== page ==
Speech on Campus After 9/11: Less Free than It Used to Be?

May 25, 2006

Universities have traditionally been places where debate and the free exchange of ideas have been welcomed. But after 9/11, that may be changing -- as some recent, troubling incidents suggest.

In this column, I'll survey some recent incidents suggesting free speech on campus is in peril, and discuss the extent to which the First Amendment protects student and faculty speech

Recently, students at the University of Miami (a private school, but one with a stated policy of fostering free speech) demonstrated alongside striking maintenance workers to show solidarity. Now, they face the threat of disciplinary charges.

These students received "administrative subpoenas" to appear before a school official, and were told they faced possible major disciplinary action on grounds of "disorderly conduct" and failure to comply with a school order. But instead of charging the students, the official asked them to look at pictures and identify others who participated in the strike activities...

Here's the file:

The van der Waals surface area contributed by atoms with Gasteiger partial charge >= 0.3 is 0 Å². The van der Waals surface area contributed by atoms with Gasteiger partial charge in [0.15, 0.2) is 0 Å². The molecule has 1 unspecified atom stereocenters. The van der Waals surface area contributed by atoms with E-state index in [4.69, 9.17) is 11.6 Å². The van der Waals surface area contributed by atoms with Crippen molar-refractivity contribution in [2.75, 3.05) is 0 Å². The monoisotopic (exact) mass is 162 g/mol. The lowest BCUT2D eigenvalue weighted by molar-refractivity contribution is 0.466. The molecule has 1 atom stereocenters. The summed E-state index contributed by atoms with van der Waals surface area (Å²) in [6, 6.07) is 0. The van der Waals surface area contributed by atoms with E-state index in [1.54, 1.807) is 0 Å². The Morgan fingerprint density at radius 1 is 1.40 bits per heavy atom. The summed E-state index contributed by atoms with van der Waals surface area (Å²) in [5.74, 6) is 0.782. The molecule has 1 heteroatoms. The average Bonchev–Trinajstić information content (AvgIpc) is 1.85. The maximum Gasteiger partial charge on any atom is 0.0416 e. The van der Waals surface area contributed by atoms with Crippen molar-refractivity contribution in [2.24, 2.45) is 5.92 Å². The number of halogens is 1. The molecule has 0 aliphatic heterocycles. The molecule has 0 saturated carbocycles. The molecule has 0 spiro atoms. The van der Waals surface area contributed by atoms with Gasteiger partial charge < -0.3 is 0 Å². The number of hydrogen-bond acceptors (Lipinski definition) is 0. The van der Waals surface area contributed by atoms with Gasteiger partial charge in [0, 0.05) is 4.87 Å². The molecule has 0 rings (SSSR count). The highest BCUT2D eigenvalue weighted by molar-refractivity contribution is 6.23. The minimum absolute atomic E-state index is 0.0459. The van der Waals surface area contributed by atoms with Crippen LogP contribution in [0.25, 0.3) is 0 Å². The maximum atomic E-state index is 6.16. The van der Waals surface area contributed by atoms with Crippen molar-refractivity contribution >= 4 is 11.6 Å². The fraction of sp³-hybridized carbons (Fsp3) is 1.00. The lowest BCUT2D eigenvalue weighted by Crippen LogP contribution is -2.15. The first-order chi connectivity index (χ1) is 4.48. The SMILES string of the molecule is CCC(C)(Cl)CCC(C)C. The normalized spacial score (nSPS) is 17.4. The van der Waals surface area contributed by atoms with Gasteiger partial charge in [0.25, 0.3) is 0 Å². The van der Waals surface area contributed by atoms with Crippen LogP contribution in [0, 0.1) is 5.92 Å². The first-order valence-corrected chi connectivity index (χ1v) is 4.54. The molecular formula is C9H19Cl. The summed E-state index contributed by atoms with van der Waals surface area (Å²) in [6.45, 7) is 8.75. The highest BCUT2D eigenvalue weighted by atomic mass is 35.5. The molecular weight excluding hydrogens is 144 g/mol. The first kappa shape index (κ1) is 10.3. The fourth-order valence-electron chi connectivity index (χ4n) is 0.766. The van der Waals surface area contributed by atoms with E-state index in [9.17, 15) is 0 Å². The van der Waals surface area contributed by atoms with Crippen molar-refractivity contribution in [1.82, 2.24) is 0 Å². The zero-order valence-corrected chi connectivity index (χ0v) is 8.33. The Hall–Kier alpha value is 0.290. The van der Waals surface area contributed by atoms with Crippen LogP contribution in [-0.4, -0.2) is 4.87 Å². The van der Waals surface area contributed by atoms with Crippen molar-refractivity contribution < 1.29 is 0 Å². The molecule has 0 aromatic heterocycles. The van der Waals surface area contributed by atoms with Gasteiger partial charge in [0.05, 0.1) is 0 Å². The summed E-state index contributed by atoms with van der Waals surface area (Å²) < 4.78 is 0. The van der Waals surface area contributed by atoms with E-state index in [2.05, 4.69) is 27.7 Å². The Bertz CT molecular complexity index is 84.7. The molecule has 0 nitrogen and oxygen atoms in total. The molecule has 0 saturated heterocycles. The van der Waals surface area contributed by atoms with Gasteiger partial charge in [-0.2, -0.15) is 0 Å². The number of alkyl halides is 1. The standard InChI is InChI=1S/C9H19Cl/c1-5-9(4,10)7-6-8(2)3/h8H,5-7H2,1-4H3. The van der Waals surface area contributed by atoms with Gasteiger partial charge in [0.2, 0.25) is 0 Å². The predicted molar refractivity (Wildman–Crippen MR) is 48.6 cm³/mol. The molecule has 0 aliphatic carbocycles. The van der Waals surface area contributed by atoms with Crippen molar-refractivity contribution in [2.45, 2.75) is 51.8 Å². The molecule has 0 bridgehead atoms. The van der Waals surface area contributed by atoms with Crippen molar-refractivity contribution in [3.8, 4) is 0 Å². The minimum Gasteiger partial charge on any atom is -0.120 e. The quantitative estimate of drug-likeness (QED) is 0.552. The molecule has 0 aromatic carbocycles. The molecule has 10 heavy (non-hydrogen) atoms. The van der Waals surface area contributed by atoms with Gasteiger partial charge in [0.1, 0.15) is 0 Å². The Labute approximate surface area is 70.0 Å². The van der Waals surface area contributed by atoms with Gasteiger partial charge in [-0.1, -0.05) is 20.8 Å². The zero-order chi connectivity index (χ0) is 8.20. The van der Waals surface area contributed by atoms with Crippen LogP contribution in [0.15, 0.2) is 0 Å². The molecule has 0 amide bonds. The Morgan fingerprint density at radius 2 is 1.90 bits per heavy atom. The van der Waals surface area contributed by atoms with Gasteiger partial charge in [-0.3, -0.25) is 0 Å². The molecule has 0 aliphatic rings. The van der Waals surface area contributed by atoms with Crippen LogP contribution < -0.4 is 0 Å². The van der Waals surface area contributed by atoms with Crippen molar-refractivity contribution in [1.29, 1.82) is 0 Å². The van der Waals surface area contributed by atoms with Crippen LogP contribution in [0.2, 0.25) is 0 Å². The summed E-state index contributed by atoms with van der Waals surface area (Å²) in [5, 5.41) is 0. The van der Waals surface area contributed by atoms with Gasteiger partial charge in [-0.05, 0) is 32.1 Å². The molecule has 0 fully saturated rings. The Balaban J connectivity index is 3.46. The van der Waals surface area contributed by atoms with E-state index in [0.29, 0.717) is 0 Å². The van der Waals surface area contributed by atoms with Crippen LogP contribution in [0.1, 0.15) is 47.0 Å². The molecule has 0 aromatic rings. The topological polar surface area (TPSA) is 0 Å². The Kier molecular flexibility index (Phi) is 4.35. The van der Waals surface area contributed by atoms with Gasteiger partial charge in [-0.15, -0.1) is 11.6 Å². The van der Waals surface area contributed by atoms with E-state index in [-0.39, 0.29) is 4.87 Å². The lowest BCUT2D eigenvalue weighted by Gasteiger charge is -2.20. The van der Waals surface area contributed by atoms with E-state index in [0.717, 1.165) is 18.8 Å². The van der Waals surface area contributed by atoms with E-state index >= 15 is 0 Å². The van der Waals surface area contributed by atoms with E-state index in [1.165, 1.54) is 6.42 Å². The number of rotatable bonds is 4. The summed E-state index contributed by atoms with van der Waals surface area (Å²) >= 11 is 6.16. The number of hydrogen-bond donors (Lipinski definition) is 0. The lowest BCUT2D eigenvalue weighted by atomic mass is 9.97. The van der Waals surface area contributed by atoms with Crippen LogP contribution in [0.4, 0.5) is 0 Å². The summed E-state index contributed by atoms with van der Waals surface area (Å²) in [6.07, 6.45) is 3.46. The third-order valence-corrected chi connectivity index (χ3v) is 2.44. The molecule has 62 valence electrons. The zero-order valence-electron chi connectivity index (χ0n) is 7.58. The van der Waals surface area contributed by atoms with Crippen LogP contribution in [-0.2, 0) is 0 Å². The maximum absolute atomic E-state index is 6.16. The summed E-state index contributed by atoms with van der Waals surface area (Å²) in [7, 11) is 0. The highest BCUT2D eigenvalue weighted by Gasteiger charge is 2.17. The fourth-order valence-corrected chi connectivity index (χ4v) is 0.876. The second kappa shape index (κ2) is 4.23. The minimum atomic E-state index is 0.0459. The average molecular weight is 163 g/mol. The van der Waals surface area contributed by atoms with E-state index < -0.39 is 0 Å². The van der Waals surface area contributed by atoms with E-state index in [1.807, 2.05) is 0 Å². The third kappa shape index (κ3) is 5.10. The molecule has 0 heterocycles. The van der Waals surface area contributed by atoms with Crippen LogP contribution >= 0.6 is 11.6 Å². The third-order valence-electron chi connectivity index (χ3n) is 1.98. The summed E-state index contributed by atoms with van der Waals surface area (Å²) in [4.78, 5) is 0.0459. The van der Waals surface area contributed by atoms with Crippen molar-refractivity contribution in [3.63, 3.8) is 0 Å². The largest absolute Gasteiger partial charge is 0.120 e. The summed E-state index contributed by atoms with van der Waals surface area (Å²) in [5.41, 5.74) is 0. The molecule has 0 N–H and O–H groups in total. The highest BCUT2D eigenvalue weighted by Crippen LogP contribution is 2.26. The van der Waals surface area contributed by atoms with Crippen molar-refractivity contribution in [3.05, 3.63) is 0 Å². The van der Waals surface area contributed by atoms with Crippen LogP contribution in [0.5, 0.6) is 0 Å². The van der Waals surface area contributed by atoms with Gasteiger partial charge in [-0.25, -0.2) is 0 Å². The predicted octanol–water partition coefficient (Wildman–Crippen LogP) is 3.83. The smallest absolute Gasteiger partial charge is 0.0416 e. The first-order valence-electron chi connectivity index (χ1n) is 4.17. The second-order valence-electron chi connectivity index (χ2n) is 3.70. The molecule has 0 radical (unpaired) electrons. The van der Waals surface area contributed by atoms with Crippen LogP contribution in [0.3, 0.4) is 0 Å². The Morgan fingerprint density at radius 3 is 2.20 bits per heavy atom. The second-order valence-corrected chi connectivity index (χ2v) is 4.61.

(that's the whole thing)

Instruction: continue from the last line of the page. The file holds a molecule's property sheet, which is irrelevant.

Schools: University of Miami University of Virginia University of Colorado at Boulder University of California New York University Brooklyn College, City University of New York University of Chicago Cases: New York University: Suppression of Discussion of Mohammed Cartoons Brooklyn College: Possible Investigation of Professor’s Expression University of Colorado at Boulder: Investigation of Professor for Controversial Essay